Forecasts of moderate to cool weather in many areas, the previous day’s 8.4-cent decline in November futures and the loss of industrial load over a weekend led to price declines at all but one point Friday. With Questar’s Clay Basin storage facility shut in for testing through the middle of this week, Rockies quotes once again took the biggest hits.
As it turned out, the Rockies point Northwest-South of Green River recorded the sole gain of about a nickel. It had seen a 95-cent plunge the day before, which was by far the largest of Thursday’s minority declines. Otherwise, Friday’s losses ranged from a little more than a nickel to a little more than 85 cents. Consumers Energy was the only retreating point failing to register a double-digit drop.
Despite the softness that dominated the market from Wednesday onward, all points ended the week with premiums of 37 cents or more to first-of-month indexes. All of the West except Stanfield remained more than a dollar above index.
Prices were softer for the weekend despite forecast extremes of highs topping out in the 50s near the Canadian border, lows near freezing in Western Canada and highs returning to near 90 in the western end of the South. Most other areas were expected to see temperatures that generated little in either heating or cooling load.
A Gulf Coast producer said he doesn’t expect prices to be able to rally Monday. Weather should still be fairly moderate for most people then, he said, but primarily it was the screen plunge of 33.3 cents Friday that will preclude a rebound.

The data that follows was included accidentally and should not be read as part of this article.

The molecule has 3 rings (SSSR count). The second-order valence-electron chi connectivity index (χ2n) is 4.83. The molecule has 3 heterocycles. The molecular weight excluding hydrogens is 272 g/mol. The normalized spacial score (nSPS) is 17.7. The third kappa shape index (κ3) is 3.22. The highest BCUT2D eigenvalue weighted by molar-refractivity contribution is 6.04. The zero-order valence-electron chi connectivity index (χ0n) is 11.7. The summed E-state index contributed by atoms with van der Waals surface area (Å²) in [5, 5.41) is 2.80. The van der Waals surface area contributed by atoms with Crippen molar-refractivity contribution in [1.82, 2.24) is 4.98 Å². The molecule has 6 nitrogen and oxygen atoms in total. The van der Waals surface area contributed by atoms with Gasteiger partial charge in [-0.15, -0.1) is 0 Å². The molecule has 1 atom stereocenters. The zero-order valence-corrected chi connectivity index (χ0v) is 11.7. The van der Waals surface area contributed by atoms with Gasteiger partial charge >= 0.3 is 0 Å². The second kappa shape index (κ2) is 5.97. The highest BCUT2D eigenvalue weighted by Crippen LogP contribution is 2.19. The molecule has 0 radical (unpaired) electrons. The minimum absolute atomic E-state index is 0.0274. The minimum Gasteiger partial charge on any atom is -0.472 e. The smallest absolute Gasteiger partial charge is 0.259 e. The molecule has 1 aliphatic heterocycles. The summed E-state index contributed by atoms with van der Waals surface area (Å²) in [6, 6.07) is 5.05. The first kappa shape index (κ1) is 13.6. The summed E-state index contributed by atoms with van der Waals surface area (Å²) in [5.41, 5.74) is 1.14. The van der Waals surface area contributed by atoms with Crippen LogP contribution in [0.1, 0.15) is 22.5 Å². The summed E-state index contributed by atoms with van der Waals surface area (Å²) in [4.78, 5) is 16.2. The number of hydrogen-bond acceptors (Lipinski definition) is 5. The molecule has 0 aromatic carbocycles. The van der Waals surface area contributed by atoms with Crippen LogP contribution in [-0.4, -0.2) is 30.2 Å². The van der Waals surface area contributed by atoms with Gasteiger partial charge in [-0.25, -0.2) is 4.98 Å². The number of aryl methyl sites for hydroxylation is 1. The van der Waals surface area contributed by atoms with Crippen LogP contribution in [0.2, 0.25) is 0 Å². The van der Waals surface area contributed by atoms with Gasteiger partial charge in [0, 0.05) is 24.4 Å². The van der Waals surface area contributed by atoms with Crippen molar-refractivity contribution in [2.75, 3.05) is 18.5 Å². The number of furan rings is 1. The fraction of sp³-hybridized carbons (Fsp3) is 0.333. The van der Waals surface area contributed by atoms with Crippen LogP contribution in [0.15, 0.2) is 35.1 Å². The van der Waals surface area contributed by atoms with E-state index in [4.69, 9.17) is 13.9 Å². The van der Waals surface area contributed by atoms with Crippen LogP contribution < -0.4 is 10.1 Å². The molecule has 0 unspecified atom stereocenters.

A utility buyer in the Lower Midwest said her company had “a tiny bit” of heating load at midweek, and also saw a fair amount of power generation demand for running heat pumps. It had been warming up since then, though, so the heating load would be gone Saturday, she said. However, there’s a good chance of it returning this week as the area’s first frost of autumn should be getting close, she added.
The utility is “darn close” to full on storage, the buyer continued, but it has a little injection space left. It expects to easily top off its storage account by the end of October.
Despite Friday’s softness, a Midcontinent producer said his company is a bit bullish on prices heading into winter, but if there are “no signs of cold soon, watch out!” He also sees support for spot gas prices coming from recent record-high crude oil prices prompting more fuel switching. “If they can [switch from fuel oil to gas], they will!” he exclaimed.
The producer dismissed to some extent the general bearishness of late last week, noting that Midcontinent spot prices are still well over monthly index prices. And the six- to 10-day forecast “finally has some blue [below-normal temperatures] on it, so cash may hold,” he concluded.
©Copyright 2007Intelligence Press Inc. All rights reserved. The preceding news reportmay not be republished or redistributed, in whole or in part, in anyform, without prior written consent of Intelligence Press, Inc.
© 2020 Natural Gas Intelligence. All rights reserved.
ISSN © 1532-1231 | ISSN © 2577-9877 |